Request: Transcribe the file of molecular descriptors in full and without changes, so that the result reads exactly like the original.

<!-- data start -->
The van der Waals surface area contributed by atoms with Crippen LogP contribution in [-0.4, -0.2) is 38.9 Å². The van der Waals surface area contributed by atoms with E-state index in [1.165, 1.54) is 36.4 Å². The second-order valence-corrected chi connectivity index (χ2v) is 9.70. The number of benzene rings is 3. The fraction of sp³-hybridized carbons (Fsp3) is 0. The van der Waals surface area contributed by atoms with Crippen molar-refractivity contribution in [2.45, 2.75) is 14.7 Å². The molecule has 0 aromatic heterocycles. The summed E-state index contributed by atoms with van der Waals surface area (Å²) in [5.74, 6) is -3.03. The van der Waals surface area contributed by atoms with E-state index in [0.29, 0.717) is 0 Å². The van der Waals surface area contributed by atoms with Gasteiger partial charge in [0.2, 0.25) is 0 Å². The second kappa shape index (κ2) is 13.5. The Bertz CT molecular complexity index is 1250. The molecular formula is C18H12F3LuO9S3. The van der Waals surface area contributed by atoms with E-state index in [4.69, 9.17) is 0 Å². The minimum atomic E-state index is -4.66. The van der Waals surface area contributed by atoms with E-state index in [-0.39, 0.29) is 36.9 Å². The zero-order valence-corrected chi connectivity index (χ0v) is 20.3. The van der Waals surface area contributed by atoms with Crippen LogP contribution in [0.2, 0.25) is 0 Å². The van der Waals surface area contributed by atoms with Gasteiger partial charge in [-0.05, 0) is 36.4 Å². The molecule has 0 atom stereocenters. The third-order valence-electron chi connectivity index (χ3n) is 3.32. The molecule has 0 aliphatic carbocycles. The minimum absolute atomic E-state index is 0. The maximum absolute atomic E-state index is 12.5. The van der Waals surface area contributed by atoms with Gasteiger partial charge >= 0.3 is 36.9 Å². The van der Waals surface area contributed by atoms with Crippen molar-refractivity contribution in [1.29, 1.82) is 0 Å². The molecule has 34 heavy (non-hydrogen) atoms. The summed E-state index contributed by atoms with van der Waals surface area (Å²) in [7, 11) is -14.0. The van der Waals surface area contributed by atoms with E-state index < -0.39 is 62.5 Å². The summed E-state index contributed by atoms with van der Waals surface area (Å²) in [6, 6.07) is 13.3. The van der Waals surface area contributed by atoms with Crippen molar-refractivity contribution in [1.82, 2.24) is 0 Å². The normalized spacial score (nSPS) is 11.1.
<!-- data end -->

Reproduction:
The van der Waals surface area contributed by atoms with Crippen LogP contribution in [-0.4, -0.2) is 38.9 Å². The van der Waals surface area contributed by atoms with E-state index in [1.165, 1.54) is 36.4 Å². The second-order valence-corrected chi connectivity index (χ2v) is 9.70. The number of benzene rings is 3. The fraction of sp³-hybridized carbons (Fsp3) is 0. The van der Waals surface area contributed by atoms with Crippen molar-refractivity contribution in [2.45, 2.75) is 14.7 Å². The molecule has 0 aromatic heterocycles. The summed E-state index contributed by atoms with van der Waals surface area (Å²) in [5.74, 6) is -3.03. The van der Waals surface area contributed by atoms with E-state index in [0.29, 0.717) is 0 Å². The van der Waals surface area contributed by atoms with Gasteiger partial charge in [0.2, 0.25) is 0 Å². The second kappa shape index (κ2) is 13.5. The Bertz CT molecular complexity index is 1250. The molecular formula is C18H12F3LuO9S3. The van der Waals surface area contributed by atoms with E-state index in [4.69, 9.17) is 0 Å². The minimum atomic E-state index is -4.66. The van der Waals surface area contributed by atoms with E-state index in [-0.39, 0.29) is 36.9 Å². The zero-order valence-corrected chi connectivity index (χ0v) is 20.3. The van der Waals surface area contributed by atoms with Crippen LogP contribution in [0.2, 0.25) is 0 Å². The van der Waals surface area contributed by atoms with Gasteiger partial charge in [-0.05, 0) is 36.4 Å². The molecule has 0 atom stereocenters. The third-order valence-electron chi connectivity index (χ3n) is 3.32. The molecule has 0 aliphatic carbocycles. The minimum absolute atomic E-state index is 0. The maximum absolute atomic E-state index is 12.5. The van der Waals surface area contributed by atoms with Gasteiger partial charge >= 0.3 is 36.9 Å². The van der Waals surface area contributed by atoms with Crippen molar-refractivity contribution in [1.29, 1.82) is 0 Å². The molecule has 34 heavy (non-hydrogen) atoms. The summed E-state index contributed by atoms with van der Waals surface area (Å²) in [7, 11) is -14.0. The van der Waals surface area contributed by atoms with E-state index < -0.39 is 62.5 Å². The summed E-state index contributed by atoms with van der Waals surface area (Å²) in [6, 6.07) is 13.3. The van der Waals surface area contributed by atoms with Crippen molar-refractivity contribution in [1.82, 2.24) is 0 Å². The normalized spacial score (nSPS) is 11.1.